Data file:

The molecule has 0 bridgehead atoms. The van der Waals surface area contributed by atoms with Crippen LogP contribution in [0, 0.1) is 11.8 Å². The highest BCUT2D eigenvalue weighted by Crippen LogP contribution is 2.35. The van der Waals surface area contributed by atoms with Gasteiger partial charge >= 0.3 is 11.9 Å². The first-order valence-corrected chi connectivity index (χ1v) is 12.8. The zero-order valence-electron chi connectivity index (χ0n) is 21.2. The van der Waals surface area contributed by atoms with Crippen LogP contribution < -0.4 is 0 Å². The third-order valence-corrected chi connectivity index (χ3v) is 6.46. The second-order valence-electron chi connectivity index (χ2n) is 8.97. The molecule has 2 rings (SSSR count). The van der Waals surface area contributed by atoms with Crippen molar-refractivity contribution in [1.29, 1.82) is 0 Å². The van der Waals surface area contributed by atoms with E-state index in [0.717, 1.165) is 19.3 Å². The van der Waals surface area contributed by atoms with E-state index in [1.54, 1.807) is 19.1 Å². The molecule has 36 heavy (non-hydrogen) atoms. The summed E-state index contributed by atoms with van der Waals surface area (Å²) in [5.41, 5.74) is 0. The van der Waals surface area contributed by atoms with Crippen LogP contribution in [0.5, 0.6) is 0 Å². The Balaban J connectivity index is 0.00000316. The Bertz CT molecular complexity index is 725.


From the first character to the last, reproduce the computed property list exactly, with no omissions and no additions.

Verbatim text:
The molecule has 0 bridgehead atoms. The van der Waals surface area contributed by atoms with Crippen LogP contribution in [0, 0.1) is 11.8 Å². The highest BCUT2D eigenvalue weighted by Crippen LogP contribution is 2.35. The van der Waals surface area contributed by atoms with Gasteiger partial charge >= 0.3 is 11.9 Å². The first-order valence-corrected chi connectivity index (χ1v) is 12.8. The zero-order valence-electron chi connectivity index (χ0n) is 21.2. The van der Waals surface area contributed by atoms with Crippen LogP contribution < -0.4 is 0 Å². The third-order valence-corrected chi connectivity index (χ3v) is 6.46. The second-order valence-electron chi connectivity index (χ2n) is 8.97. The molecule has 2 rings (SSSR count). The van der Waals surface area contributed by atoms with Crippen molar-refractivity contribution in [1.29, 1.82) is 0 Å². The van der Waals surface area contributed by atoms with E-state index in [0.717, 1.165) is 19.3 Å². The van der Waals surface area contributed by atoms with E-state index in [1.54, 1.807) is 19.1 Å². The molecule has 36 heavy (non-hydrogen) atoms. The summed E-state index contributed by atoms with van der Waals surface area (Å²) in [5.41, 5.74) is 0. The van der Waals surface area contributed by atoms with Crippen LogP contribution in [0.5, 0.6) is 0 Å². The Balaban J connectivity index is 0.00000316. The Bertz CT molecular complexity index is 725.